6. MacIlvaine WR, et al. Association of strength of religious adherence to quality of life measures. Complement Ther Clin Pract 2013;19:251-5.

Your Relationship with God is Secure!

Welcome back. We recently started an important journey on what the Bible says about wellbeing. Last week we considered the vital topic of entering the gateway to receiving improved Biblically based wellbeing: by faith in Christ’s forgiveness for your sins by his death on the cross. By his gracious sacrifice, God sees you as without fault and completely accepted by him (Ephesians 2:7-9; Romans 3:21-25; Romans 10:9).

What is the next step? This is also most important and it is to realize that as a Christian you are SECURE in your relationship with God. Why is this critical? We cannot grow in our faith and serve others well if we lack confidence God that accepts us.

The Bible itself makes a great example in Ephesians 5:20-33. In this fascinating letter the Apostle Paul likens the relationship between Christ and the church (individual believers) to marriage. In the same way a married couple will find it difficult to grow in their love, intimacy and confidence in each other if they fear their partner will reject them, so a Christian will find it next to impossible to grow in the love of God if they fear His repudiation.

Likewise our loving God, who made and understands us, knows we cannot grow in His love without the confidence that He will not reject us. Wow, this seems incredible! How can we know this from Scripture? There are three basic arguments:

What great promises! Because of our faith in Christ we are a new person who cannot be unmade, with legally unchangeable promises that guarantee our salvation. This comfort and confidence allows us to invest ourselves in knowing and serving within a wonderful relationship with God. We should not be burdened with guilt and worry over the status of God’s acceptance of us.

Everyone wants security! Next time we will continue our discussion security and how it relates to guilt.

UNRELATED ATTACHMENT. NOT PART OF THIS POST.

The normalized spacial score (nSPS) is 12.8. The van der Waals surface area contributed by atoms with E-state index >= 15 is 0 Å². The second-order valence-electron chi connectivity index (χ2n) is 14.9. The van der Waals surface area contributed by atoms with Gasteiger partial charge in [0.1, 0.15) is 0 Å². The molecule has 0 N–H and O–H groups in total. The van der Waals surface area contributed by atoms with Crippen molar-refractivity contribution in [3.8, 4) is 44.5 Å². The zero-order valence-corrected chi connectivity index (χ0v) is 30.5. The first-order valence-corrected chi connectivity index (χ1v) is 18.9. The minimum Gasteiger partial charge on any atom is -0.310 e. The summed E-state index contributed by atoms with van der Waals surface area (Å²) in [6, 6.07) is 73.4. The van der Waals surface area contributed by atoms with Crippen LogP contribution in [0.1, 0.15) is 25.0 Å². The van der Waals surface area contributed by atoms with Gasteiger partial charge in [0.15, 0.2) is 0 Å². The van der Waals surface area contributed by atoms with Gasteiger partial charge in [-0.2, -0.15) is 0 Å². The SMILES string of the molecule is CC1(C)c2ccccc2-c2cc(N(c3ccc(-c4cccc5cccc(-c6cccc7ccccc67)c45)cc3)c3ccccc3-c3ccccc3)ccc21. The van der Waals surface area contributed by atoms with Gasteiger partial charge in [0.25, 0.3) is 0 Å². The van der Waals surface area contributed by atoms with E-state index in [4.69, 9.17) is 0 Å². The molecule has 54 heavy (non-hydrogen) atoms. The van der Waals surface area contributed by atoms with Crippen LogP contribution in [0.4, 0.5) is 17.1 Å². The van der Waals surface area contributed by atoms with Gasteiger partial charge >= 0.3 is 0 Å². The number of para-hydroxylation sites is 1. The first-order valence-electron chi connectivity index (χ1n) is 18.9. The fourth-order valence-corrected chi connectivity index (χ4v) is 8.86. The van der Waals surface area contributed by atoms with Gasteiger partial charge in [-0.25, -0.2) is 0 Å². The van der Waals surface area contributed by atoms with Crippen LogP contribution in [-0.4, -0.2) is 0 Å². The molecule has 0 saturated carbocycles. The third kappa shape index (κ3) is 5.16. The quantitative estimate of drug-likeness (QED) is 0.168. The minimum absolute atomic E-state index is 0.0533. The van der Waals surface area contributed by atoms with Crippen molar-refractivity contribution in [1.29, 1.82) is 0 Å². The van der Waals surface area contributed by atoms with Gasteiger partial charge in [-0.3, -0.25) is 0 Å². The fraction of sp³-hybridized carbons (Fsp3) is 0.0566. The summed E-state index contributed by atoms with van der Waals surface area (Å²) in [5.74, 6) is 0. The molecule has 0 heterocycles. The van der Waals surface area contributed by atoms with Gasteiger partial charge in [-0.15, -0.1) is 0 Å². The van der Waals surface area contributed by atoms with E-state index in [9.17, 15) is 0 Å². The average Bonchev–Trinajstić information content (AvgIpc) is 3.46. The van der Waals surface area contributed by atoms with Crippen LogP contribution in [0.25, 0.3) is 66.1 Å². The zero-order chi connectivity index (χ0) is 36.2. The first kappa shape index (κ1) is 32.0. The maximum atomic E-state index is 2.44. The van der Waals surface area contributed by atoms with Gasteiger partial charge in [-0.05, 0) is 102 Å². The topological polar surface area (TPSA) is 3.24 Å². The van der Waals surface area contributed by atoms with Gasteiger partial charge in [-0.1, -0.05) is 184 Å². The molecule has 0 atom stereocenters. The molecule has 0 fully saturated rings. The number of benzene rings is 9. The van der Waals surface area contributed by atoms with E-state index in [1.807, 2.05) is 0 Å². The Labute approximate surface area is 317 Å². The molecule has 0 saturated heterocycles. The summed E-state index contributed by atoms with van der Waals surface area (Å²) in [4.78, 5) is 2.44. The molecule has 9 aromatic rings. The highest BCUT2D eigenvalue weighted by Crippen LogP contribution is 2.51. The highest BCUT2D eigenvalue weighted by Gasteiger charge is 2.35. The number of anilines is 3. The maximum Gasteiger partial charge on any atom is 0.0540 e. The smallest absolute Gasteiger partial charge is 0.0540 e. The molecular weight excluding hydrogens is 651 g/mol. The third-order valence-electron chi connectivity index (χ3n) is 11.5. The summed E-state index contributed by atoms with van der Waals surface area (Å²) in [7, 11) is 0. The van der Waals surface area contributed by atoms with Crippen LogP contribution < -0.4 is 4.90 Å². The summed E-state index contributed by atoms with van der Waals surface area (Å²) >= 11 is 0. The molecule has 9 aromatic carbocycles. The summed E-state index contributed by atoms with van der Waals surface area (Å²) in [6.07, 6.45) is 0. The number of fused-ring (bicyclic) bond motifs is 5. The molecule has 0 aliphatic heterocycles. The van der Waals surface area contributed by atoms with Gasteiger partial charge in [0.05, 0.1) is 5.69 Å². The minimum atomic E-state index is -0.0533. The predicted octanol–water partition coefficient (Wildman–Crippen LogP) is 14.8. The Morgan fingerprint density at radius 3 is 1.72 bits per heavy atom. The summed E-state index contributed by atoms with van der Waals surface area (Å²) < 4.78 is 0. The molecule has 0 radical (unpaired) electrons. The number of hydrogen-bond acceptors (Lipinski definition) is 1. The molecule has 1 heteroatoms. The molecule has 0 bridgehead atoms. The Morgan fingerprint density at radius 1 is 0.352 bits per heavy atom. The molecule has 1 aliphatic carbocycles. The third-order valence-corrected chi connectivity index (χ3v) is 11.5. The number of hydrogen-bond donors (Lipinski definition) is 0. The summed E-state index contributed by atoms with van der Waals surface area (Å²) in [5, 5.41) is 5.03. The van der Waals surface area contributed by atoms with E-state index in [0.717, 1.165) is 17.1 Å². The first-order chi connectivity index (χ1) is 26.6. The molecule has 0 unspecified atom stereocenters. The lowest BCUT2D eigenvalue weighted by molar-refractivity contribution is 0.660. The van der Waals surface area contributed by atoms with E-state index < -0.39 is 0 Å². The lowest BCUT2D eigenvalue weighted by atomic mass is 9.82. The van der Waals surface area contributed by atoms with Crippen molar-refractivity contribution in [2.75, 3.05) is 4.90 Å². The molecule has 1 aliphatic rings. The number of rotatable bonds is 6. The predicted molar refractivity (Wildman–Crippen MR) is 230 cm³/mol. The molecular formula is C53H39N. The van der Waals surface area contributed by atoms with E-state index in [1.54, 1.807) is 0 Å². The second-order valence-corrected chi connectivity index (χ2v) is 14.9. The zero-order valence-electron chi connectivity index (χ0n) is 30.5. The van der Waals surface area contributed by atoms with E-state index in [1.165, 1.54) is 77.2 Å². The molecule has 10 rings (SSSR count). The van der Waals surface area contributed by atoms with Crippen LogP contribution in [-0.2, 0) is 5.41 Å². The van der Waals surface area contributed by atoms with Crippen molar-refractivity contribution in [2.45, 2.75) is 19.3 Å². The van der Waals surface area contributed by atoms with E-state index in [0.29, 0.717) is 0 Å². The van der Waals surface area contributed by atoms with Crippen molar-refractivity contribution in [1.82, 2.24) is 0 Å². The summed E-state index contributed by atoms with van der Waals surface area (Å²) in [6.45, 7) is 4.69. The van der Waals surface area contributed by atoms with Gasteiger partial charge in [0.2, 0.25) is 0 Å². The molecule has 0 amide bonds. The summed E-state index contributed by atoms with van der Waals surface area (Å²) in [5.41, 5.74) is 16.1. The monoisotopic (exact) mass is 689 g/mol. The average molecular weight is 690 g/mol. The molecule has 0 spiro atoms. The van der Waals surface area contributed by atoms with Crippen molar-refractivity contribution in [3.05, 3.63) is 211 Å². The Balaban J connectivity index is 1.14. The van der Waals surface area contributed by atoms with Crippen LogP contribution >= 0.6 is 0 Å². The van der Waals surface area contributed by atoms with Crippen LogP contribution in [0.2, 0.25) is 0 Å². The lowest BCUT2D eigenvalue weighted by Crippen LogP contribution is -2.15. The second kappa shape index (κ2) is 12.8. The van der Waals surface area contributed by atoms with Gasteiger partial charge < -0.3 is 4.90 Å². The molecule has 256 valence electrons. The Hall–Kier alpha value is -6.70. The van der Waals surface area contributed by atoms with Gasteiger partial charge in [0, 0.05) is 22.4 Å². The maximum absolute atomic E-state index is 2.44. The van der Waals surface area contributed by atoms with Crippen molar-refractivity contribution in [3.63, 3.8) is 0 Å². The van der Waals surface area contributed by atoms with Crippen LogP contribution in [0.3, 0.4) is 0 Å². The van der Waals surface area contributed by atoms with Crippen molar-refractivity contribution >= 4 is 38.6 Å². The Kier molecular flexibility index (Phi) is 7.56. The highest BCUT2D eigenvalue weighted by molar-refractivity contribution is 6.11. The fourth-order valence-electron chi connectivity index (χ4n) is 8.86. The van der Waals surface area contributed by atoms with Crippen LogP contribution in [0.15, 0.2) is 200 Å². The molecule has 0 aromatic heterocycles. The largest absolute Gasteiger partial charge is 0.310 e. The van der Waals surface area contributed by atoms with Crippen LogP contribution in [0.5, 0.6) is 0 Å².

Thank you as always for joining me. I’m honored that you would read my blog.

Scripture that can impact our wellbeing: Salvation!

Welcome back to our blog. I appreciate you spending time with us.

So far we have been exploring Teleios’ research regarding Christianity and wellbeing. Teleios’ purpose in conducting this research is to show the validity and usefulness of God’s Word in living a content, productive and purposeful life. How exciting! Teleios’ research on this topic is ongoing and we will share more information as it becomes available.

Now we want to turn our attention to specific scripture that can impact our wellbeing. Let’s start from the beginning: salvation!

Prior psychological research has shown that an adverse relationship with God hurts wellbeing and places a person at risk for depression (1). In contrast, Christianity is generally associated with positive wellbeing and a positive relationship with God (2,3). How does a person transition from a negative to positive relationship with God?

Scripture provides the clear sure pathway! It states an adverse relationship with God may be corrected by admitting our need for forgiveness, recognizing that Christ died on the cross for all wrongdoings so we could receive forgiveness. We receive this forgiveness by simply asking God by faith to forgive us and correct our relationship with Him.